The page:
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Saturday, September 05, 2020

Rick Bryant on Frank Sinatra (1998)

Sinatra and the final curtain - by Rick Bryant, Real Groove, January 1998

[As Real Groove went to press with its January 1998 edition, Frank Sinatra was near the end of his life, and the editor Chris Bourke put together a collection of memories of him by Clare Avery, Tom McWillaims, and this one, from the late Rick Bryant.]

No files on Frank

Until I was about 36 something, I deplored Sinatra. Not for his music, but because of what I thought he stood for, bogus American low-life loungism. It didn't matter that The Beatles thought he was a great entertainer, whatever that meant. Sinatra, or at least the tired, would-be enduring populist he had become, was a symbolic focus of the ridicule heaped on ‘old people's’ tastes. In the late 60s and during the 70s, his fans seemed to be a principal target of the hippest satirist of the time, Frank Zappa - whose Bizarre label, ironically, was with Reprise, the property of Frank Sinatra. If you can't beat them, own em.

But eventually life makes you confront your mindless prejudices, and so it came to pass that a friend - thinking, as friends sometimes do, that people should be forced to grow up whether they want to or not, and perhaps that my own music take a more adult, or viable, or more decorous direction – made me listen to what the knowledgeable consider Sinatra’s strongest material, the Nelson Riddle arrangements for Capitol from 1953 until he went to Reprise.

When my friend first lent me the record, I couldn't believe my eyes. Nelson Riddle? That name conjured up endless decades of 2ZB, Wellington's commercial radio in the 50s. Nelson bloody Riddle! Endless wet bloody afternoons, stuck inside watching Mum doing the ironing. Even then there was nothing to plumb the depths of ennui like mainstream commercial radio.

Changing my mind about Frank didn't take very long at all, in fact it was nearly instantaneous. Without impairing my enduring loyalty to Aretha, Bobby Bland, Wilson Pickett and the rest of the R&B pantheon, I had a brand new study

The first thing you have to notice, once you open your ears, is that Frank at his peak had soul, wherever it derived from, and the exact proportions of Sicily and Billie Holiday in the mix don't really matter. The point is his best singing is dynamic in every sense. Not a very big bloke, he had a disproportionately big musical presence, later matched by his cars, bodyguards, and legal bills for thumping the kind of innocent bystanders who just happened to be lurking near where and when Frank was feeling frisky.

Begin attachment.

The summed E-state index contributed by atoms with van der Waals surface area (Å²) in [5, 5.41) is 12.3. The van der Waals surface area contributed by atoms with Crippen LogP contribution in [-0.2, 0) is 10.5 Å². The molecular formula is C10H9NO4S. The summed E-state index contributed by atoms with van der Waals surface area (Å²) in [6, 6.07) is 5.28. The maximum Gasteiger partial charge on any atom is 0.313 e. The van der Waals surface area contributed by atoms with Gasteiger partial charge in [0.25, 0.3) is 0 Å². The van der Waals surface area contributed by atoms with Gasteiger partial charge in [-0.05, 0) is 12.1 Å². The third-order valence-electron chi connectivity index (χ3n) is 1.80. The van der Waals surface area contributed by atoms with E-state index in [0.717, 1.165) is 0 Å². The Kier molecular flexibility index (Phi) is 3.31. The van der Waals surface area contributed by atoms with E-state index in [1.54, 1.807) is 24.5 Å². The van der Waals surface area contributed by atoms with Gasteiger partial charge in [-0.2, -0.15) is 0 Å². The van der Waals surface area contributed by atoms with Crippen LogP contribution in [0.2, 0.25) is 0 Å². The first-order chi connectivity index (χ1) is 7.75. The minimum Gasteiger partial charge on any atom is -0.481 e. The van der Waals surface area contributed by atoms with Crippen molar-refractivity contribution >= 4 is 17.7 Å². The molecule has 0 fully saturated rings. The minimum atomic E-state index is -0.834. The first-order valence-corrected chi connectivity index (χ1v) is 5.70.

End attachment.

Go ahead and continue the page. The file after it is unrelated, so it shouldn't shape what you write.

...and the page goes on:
So, Frank was not a wimp, or dull. How could he be? Even if he was not a lethal thug, as is widely believed, he was certainly the intimate associate of organised crime bosses. To survive in such a world, more is required than sharp reflexes. Even if you think that such a life is lived on a hyper super rodent level of cerebral function, you must concede that it is not an arena where the sluggish fare well.

So am I saying that underneath the uncompromising carapace there beats a soft but manly heart? Er, no. If you remember the look he shot Ray Charles - who may well have felt it - during Frank's 80th birthday TV special (I think it was, I'm not terribly keen on Showbiz birthdays), when Ray mentioned that Frank was a white man, in a white suit, on a white set, singing a black man’s song, you will not imagine that Frank is reduced to slippers and dribbles in the malice department.

So, putting bigness of heart aside for the moment, he had a big voice, very big. But he didn't just wave it round in public as if that was the sole point of the exercise. Not really noted as an actor, despite his Hollywood visibility, He had an actor's way with a strong lyric that made him the master rhetorician of the sophisticated, sometimes whitewashed, but not often mindless blues that comprises his core repertoire.

Anyone having doubts about his musicianship should listen to those recently released Frank-at-work tracks where he can be heard gently, firmly and expertly dealing with the complex arrangement details on the hoof. Whoever was producing on the day, Frank was on the case.

He has lead the kind of life about which misinformation abounds, and some of it is true. Possibly because of this, his musicianship and his unique instrument are now undervalued. 

 And he had another most valuable characteristic in a musician, which is humility. He had the good sense to realise that no matter how successful you are, in music there is the judgement of millions of manipulated consumers, and the judgement of your peers. Johnny Hartman, though not actually a household name, was one singer to whom he had to defer. When it came to seduction music, Frank apparently played Frank.

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